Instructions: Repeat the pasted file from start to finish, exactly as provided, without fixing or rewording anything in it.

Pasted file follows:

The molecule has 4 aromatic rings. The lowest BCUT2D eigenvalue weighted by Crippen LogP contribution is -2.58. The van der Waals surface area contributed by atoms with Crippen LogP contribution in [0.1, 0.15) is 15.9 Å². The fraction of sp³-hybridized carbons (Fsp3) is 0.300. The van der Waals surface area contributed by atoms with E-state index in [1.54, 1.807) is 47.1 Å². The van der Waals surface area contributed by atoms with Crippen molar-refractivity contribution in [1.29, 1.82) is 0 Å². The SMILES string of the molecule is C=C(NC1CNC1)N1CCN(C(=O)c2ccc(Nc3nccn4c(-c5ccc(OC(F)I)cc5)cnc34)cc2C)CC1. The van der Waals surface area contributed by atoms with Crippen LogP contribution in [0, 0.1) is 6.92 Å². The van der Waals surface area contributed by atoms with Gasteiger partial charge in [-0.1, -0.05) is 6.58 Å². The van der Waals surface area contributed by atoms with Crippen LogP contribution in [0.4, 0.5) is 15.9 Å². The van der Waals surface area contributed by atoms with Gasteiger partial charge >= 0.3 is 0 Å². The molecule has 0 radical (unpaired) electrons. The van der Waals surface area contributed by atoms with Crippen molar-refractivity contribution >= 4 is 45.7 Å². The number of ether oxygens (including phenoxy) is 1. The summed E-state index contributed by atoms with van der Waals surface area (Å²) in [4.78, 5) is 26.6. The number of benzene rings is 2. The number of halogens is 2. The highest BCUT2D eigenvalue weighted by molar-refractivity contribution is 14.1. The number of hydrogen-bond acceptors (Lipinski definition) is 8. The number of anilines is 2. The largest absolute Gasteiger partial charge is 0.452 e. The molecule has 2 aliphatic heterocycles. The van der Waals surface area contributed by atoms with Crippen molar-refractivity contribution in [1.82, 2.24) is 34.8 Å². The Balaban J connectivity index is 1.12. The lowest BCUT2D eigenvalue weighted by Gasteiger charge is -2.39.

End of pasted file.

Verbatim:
The molecule has 4 aromatic rings. The lowest BCUT2D eigenvalue weighted by Crippen LogP contribution is -2.58. The van der Waals surface area contributed by atoms with Crippen LogP contribution in [0.1, 0.15) is 15.9 Å². The fraction of sp³-hybridized carbons (Fsp3) is 0.300. The van der Waals surface area contributed by atoms with E-state index in [1.54, 1.807) is 47.1 Å². The van der Waals surface area contributed by atoms with Crippen molar-refractivity contribution in [1.29, 1.82) is 0 Å². The SMILES string of the molecule is C=C(NC1CNC1)N1CCN(C(=O)c2ccc(Nc3nccn4c(-c5ccc(OC(F)I)cc5)cnc34)cc2C)CC1. The van der Waals surface area contributed by atoms with Crippen LogP contribution in [0, 0.1) is 6.92 Å². The van der Waals surface area contributed by atoms with Gasteiger partial charge in [-0.1, -0.05) is 6.58 Å². The van der Waals surface area contributed by atoms with Crippen LogP contribution in [0.4, 0.5) is 15.9 Å². The van der Waals surface area contributed by atoms with Gasteiger partial charge >= 0.3 is 0 Å². The molecule has 0 radical (unpaired) electrons. The van der Waals surface area contributed by atoms with Crippen molar-refractivity contribution >= 4 is 45.7 Å². The number of ether oxygens (including phenoxy) is 1. The summed E-state index contributed by atoms with van der Waals surface area (Å²) in [4.78, 5) is 26.6. The number of benzene rings is 2. The number of halogens is 2. The highest BCUT2D eigenvalue weighted by molar-refractivity contribution is 14.1. The number of hydrogen-bond acceptors (Lipinski definition) is 8. The number of anilines is 2. The largest absolute Gasteiger partial charge is 0.452 e. The molecule has 2 aliphatic heterocycles. The van der Waals surface area contributed by atoms with Crippen molar-refractivity contribution in [1.82, 2.24) is 34.8 Å². The Balaban J connectivity index is 1.12. The lowest BCUT2D eigenvalue weighted by Gasteiger charge is -2.39.